Tether, the top stablecoin, maintained its vice grip on the stablecoin market, while competing fiat-pegged cryptocurrencies are experiencing steady growth. USD Coin [USDC] and TrueUSD [TUSD], the other top stablecoins, have however surged in recent months, owing to the Bitfinex-Tether episode.
According to a recent report by Diar, competing stablecoins have surged in the month of May in terms of spot trading volumes, amassing over $4 billion tokens on the blockchain. The trading volumes of the stablecoins over the past 5 months have already surged ahead of total fiat-pegged volumes in 2019.
In May alone, the Coinbase and Circle-backed stablecoin, USDC, saw a massive 130 percent rise in trading volume, accounting for $3.6 billion, compared to its April sum of $1.6 billion. Launched back in October 2018 during the prolonged crypto-winter, the stablecoin’s trading volume from the first four months of its issuance is still dwarfed in comparison to its April 2019 figure.
Since the beginning of the year alone, the stablecoin grew by 41 percent, stated Diar. Trading volumes reciprocated, recording a 435 percent top-up.
TrueUSD by TrustToken, the audit-friendly stablecoin, saw its volume increase by $1 billion from $2.8 billion in April to $3.8 billion in the current month, beating USDC’s trading volume by $200 million. Diar added,
“Notably, though, is that TUSD has a higher velocity marking it a favorite by traders as the stablecoin has 30% less in outstanding reserves than Centre’s USDC.”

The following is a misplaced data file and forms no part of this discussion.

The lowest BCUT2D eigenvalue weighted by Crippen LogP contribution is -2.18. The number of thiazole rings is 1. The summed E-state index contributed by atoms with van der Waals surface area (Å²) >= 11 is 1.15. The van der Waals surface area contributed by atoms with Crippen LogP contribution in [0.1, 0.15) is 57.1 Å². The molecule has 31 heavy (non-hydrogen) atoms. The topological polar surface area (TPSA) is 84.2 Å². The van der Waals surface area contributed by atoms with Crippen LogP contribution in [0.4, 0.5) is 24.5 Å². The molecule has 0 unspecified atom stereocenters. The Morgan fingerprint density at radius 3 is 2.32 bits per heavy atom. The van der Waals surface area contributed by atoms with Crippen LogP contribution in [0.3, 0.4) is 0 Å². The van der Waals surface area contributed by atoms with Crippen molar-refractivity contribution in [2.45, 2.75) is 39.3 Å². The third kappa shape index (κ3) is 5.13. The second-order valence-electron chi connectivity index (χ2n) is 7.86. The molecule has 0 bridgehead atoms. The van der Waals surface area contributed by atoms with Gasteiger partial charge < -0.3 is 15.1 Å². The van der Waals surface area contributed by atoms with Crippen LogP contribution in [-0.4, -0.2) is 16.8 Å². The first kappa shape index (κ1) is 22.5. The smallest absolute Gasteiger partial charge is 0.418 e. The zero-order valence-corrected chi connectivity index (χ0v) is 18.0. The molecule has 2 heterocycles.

Interestingly, the USDT-sans-stablecoin surge occurred as Tether experienced its first month-on-month decline in market share for the first time in 6 months. Holding 81.7 percent of the market in March, USDT’s market share declined to 78.9 percent of the total Bitcoin to stablecoin and fiat market.
May looks to paint a different tale for Tether, given the backlash its parent company is facing. Tether Limited also shares management with iFinex, the company that operates Bitfinex, which allegedly used USDT reserves to cover up its $850 million undisclosed losses.
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Economist Stephen Moore joins project touted to be ‘world’s first decentralized crypto central bank’
Stephen Moore, former member of the Wall Street Journal editorial board and popular economist, recently attempted to join the Federal Reserve. Alas, he was denied the opportunity. Now, the economist is back in the news again.
According to a report by Fox Business, Moore has joined a group of entrepreneurs who plan to kick-start their very own ‘Federal entity’ named “Decentral,” which incidentally will be labelled as the “the world’s decentralized central bank.”
Sam Kazemian, CEO of Decentral, said that the endeavor’s major objective was to create a new type of central bank that would stabilize virtual assets such as Bitcoin and its counterparts. The bank would work on the same lines as the Federal Reserve does for the U.S economy. Decentral plans to carry forward responsibilities in terms of regulating the supply of cryptocurrencies in the market, in the same manner. Apparently, Decentral will also issue its own crypto tokens in the exchange for other digital assets, with the valuation of the token tied to a stable assessment method.
While Moore has been hired as a Chief Economist, it was reported that his role within the company is still “unclear.” Moore said,
“I am really excited about doing this. I hope it makes me rich.”
Moore also drew comparisons between Facebook’s recently unveiled Libra and Decentral’s offer. He stated that the Decentral crypto would offer a payment method that would be pegged to a stable currency and it would present major uniformity and reliability in the digital asset space, which is often divided among other major cryptos.
Moore added that his employment with a cryptocurrency-backed entity did not create a wedge between his work as an economist. In the current scenario, cryptocurrencies have a huge role to play in the economy, in a way not contradictory to Federal Reserve policies, he added.
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